Mumbai: Around 1.8 million Maharashtra government employees in various departments, schools, colleges, hospitals and other sectors on Tuesday started an indefinite strike to press for a return of the Old Pension Scheme.
Facing its biggest challenge, the 9-month old government of Chief Minister Eknath Shinde and Deputy CM Devendra Fadnavis has warned of action against the striking employees while offering an olive branch to discuss and consider their demand after taking into account the financial implications.
However, the striking unions are adamant and declared that they want an immediate announcement on OPS - which was discontinued in 2005.
"We are collecting the figures, but a majority of the state government employees across departments have joined the strike and will continue till we succeed," Government Employees Unions Steering Committee Convenor Vishwas Katkar told media persons.
The OPS was replaced by a new pension scheme in which the pension amount was deducted from the employees' salaries, unlike the previous version.
Explaining the effect, Katkar said that in OPS, the employees use to get 50 per cent of the basic salary as pension, but in the new scheme, the amount is barely 25 per cent of the basic pay.
As the Class I and II employees are not part of the strike, there is only a partial impact on the normal working of various departments.
However, the strike has hit various government schools, colleges with teaching and non-teaching staff staying away, paramedics and nurses in hospitals, plus Class III and IV cadres remained off work.
The working was also affected in government offices in urban and rural centres and districts as a majority of the civic employees are also joining the agitation for OPS.
Nevertheless, in certain major cities like Mumbai, where the civic employees are keeping off the strike, the impact would be minimal, though they have expressed solidarity with their striking fraternity.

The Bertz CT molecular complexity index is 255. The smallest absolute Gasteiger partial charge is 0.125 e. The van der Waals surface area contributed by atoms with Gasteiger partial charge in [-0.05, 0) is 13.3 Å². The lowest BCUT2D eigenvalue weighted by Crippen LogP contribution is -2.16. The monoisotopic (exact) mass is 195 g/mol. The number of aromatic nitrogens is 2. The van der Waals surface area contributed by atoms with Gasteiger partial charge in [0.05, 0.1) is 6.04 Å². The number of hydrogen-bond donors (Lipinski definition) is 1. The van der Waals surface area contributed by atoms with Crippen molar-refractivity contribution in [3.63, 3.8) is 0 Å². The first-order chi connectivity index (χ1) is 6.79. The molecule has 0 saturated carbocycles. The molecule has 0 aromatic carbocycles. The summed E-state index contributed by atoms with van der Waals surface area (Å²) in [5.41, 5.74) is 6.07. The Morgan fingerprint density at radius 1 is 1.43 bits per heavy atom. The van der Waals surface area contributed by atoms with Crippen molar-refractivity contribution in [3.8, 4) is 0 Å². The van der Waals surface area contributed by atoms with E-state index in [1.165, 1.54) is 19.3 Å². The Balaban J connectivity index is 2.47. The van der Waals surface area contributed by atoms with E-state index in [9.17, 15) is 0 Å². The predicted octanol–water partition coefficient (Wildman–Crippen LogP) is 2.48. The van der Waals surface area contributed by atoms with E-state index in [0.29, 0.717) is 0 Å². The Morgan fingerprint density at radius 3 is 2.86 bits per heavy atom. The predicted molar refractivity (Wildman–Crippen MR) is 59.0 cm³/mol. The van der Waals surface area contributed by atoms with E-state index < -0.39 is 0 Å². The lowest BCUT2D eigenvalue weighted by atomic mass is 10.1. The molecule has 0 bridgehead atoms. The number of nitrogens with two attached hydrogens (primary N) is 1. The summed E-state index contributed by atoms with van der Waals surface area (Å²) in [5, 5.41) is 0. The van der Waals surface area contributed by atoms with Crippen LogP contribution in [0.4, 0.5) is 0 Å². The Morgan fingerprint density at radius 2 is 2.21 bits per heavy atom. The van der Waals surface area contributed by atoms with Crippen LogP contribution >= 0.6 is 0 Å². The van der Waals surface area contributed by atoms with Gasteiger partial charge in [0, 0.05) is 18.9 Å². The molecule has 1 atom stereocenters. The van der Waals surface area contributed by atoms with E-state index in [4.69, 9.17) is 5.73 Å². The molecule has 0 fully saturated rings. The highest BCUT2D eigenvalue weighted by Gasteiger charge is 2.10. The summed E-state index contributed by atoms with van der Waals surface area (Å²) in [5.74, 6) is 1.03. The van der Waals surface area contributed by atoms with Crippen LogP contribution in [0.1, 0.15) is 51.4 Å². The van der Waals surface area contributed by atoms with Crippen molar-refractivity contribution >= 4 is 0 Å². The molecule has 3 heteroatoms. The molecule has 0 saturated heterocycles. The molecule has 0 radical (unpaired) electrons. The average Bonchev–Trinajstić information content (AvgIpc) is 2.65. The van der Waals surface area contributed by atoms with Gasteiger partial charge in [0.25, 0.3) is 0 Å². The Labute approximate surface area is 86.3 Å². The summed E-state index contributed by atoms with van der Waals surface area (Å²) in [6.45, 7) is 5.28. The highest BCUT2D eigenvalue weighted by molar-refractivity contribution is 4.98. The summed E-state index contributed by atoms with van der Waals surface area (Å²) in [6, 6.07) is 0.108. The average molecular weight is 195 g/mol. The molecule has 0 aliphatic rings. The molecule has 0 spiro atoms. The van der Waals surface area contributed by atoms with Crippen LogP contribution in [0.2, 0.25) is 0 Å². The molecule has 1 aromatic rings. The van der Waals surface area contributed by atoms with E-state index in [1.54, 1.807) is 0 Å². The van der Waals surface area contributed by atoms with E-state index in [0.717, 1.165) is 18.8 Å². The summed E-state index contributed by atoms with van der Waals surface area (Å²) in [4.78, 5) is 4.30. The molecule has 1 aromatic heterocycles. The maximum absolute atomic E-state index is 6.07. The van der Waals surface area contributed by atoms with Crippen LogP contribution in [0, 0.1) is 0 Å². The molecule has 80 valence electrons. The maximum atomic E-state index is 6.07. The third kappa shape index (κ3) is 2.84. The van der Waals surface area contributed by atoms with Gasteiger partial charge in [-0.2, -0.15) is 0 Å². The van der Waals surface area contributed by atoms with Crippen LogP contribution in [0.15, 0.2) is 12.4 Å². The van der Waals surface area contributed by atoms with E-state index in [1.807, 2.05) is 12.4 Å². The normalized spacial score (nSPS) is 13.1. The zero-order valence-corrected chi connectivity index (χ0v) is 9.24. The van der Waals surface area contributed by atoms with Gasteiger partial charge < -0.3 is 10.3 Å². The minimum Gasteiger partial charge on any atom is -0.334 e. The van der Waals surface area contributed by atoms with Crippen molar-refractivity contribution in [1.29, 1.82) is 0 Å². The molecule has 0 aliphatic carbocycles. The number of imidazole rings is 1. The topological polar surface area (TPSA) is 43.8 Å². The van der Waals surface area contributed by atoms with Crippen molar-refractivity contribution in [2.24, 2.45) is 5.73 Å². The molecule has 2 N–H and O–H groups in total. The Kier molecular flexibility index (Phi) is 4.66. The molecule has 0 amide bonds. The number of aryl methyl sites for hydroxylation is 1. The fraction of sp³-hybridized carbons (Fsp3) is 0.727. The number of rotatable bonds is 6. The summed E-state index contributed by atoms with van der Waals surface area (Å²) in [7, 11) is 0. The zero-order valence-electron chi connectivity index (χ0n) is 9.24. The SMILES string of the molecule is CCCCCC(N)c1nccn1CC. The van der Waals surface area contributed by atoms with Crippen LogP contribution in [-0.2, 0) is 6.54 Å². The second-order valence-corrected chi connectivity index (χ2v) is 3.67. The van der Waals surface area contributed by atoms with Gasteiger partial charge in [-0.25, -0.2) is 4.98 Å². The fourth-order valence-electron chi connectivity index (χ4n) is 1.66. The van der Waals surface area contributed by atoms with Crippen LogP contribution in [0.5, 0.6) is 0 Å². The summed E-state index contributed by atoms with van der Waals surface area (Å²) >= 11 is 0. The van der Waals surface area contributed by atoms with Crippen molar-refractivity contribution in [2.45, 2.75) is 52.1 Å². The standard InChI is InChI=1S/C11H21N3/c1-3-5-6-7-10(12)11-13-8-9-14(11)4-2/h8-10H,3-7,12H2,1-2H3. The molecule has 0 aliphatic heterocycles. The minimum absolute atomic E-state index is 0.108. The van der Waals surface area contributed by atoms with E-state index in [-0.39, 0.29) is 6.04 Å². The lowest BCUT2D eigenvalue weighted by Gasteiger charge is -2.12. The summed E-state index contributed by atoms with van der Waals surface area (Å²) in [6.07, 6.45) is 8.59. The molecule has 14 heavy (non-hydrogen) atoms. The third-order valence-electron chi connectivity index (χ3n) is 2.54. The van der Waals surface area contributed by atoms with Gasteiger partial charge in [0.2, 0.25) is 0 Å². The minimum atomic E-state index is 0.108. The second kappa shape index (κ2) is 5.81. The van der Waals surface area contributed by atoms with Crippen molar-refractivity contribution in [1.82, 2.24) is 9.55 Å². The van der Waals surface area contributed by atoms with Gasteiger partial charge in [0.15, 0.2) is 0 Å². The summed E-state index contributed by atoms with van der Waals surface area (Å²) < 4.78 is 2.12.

Chief Secretary M.K. Srivastava on Monday directed all Divisional Commissioners and Collectors to take appropriate measures to avoid any inconvenience to the common people.
Shinde said that the government will constitute an administrative committee of top officers to study the OPS demands and it would submit its report within a given time-frame, but the employees unions insist it should be accepted as a policy.
The clamour for the OPS started ahead of the state budget session with a series of protests, processions, marches across the state to revert to the previous scheme.
The move gained momentum after at least half a dozen states - Rajasthan, Himachal Pradesh, Jharkhand, Chhattisgarh, West Bengal and Punjab - announced their plans to revert to the OPS last month.
Rebutting the state government's arguments that it would hit the state's already stressed financial situation, Katkar and other leaders said that if it is not affecting the economy of other states, then how could it affect Maharashtra.
He argued that since most employees shall retire only after another 10-12 years, the state government can systematically plan the OPS implementation without any adverse financial impact.
For all the latest News, Opinions and Views, download ummid.com App.
Select Language To Read in Urdu, Hindi, Marathi or Arabic.